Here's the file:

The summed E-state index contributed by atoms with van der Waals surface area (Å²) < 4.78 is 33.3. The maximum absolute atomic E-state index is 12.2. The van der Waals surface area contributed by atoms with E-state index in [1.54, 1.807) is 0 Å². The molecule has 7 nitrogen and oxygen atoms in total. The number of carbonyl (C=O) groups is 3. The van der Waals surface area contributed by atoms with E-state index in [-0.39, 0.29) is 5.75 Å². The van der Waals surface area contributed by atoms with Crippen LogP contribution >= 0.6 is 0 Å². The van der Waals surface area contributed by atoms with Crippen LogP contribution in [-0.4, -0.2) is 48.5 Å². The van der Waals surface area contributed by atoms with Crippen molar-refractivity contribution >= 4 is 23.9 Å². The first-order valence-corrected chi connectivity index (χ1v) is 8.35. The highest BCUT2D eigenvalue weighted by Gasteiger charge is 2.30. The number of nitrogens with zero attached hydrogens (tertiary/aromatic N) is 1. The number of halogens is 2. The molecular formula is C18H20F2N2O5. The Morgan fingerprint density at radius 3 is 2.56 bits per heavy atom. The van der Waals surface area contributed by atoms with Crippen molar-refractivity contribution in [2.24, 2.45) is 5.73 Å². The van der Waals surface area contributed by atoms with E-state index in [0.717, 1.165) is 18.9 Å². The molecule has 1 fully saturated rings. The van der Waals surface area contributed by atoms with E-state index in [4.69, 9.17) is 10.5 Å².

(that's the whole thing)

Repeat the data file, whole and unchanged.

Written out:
The summed E-state index contributed by atoms with van der Waals surface area (Å²) < 4.78 is 33.3. The maximum absolute atomic E-state index is 12.2. The van der Waals surface area contributed by atoms with E-state index in [1.54, 1.807) is 0 Å². The molecule has 7 nitrogen and oxygen atoms in total. The number of carbonyl (C=O) groups is 3. The van der Waals surface area contributed by atoms with E-state index in [-0.39, 0.29) is 5.75 Å². The van der Waals surface area contributed by atoms with Crippen LogP contribution >= 0.6 is 0 Å². The van der Waals surface area contributed by atoms with Crippen LogP contribution in [-0.4, -0.2) is 48.5 Å². The van der Waals surface area contributed by atoms with Crippen molar-refractivity contribution >= 4 is 23.9 Å². The first-order valence-corrected chi connectivity index (χ1v) is 8.35. The highest BCUT2D eigenvalue weighted by Gasteiger charge is 2.30. The number of nitrogens with zero attached hydrogens (tertiary/aromatic N) is 1. The number of halogens is 2. The molecular formula is C18H20F2N2O5. The Morgan fingerprint density at radius 3 is 2.56 bits per heavy atom. The van der Waals surface area contributed by atoms with Crippen molar-refractivity contribution in [2.24, 2.45) is 5.73 Å². The van der Waals surface area contributed by atoms with E-state index in [0.717, 1.165) is 18.9 Å². The molecule has 1 fully saturated rings. The van der Waals surface area contributed by atoms with E-state index in [4.69, 9.17) is 10.5 Å².